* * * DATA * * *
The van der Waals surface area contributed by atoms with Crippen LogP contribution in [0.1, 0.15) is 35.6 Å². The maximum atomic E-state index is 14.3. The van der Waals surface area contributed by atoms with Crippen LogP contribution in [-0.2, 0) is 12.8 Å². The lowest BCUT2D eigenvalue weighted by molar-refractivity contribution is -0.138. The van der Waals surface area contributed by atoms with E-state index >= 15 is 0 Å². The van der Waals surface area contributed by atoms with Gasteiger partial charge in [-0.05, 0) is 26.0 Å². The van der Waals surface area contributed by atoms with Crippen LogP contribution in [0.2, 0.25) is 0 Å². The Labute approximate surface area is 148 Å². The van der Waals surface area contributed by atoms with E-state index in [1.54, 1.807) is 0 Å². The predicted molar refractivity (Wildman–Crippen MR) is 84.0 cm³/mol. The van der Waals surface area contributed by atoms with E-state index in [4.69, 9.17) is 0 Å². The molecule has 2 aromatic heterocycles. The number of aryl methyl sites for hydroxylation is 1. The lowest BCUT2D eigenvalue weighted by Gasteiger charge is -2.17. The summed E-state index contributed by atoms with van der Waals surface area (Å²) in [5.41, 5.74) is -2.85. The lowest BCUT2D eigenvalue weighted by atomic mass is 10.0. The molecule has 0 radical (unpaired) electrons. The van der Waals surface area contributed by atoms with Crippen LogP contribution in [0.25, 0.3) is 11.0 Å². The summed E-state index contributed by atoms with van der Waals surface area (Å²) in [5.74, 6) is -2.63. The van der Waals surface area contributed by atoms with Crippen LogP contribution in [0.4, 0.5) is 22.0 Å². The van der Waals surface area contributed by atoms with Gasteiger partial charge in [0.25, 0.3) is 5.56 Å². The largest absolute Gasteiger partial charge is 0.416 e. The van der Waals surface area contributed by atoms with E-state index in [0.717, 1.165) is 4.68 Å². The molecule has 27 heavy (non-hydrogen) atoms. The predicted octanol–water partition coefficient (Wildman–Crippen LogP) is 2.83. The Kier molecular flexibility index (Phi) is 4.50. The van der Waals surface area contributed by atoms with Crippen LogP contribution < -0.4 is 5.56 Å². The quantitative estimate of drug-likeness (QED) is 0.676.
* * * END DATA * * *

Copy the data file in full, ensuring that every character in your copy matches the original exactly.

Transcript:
The van der Waals surface area contributed by atoms with Crippen LogP contribution in [0.1, 0.15) is 35.6 Å². The maximum atomic E-state index is 14.3. The van der Waals surface area contributed by atoms with Crippen LogP contribution in [-0.2, 0) is 12.8 Å². The lowest BCUT2D eigenvalue weighted by molar-refractivity contribution is -0.138. The van der Waals surface area contributed by atoms with E-state index >= 15 is 0 Å². The van der Waals surface area contributed by atoms with Gasteiger partial charge in [-0.05, 0) is 26.0 Å². The van der Waals surface area contributed by atoms with Crippen LogP contribution in [0.2, 0.25) is 0 Å². The Labute approximate surface area is 148 Å². The van der Waals surface area contributed by atoms with E-state index in [1.54, 1.807) is 0 Å². The predicted molar refractivity (Wildman–Crippen MR) is 84.0 cm³/mol. The van der Waals surface area contributed by atoms with E-state index in [4.69, 9.17) is 0 Å². The molecule has 2 aromatic heterocycles. The number of aryl methyl sites for hydroxylation is 1. The lowest BCUT2D eigenvalue weighted by Gasteiger charge is -2.17. The summed E-state index contributed by atoms with van der Waals surface area (Å²) in [5.41, 5.74) is -2.85. The lowest BCUT2D eigenvalue weighted by atomic mass is 10.0. The molecule has 0 radical (unpaired) electrons. The van der Waals surface area contributed by atoms with Crippen LogP contribution in [0.25, 0.3) is 11.0 Å². The summed E-state index contributed by atoms with van der Waals surface area (Å²) in [5.74, 6) is -2.63. The van der Waals surface area contributed by atoms with Crippen LogP contribution in [0.4, 0.5) is 22.0 Å². The van der Waals surface area contributed by atoms with Gasteiger partial charge in [0.25, 0.3) is 5.56 Å². The largest absolute Gasteiger partial charge is 0.416 e. The van der Waals surface area contributed by atoms with E-state index in [0.717, 1.165) is 4.68 Å². The molecule has 27 heavy (non-hydrogen) atoms. The predicted octanol–water partition coefficient (Wildman–Crippen LogP) is 2.83. The Kier molecular flexibility index (Phi) is 4.50. The van der Waals surface area contributed by atoms with Crippen LogP contribution < -0.4 is 5.56 Å². The quantitative estimate of drug-likeness (QED) is 0.676.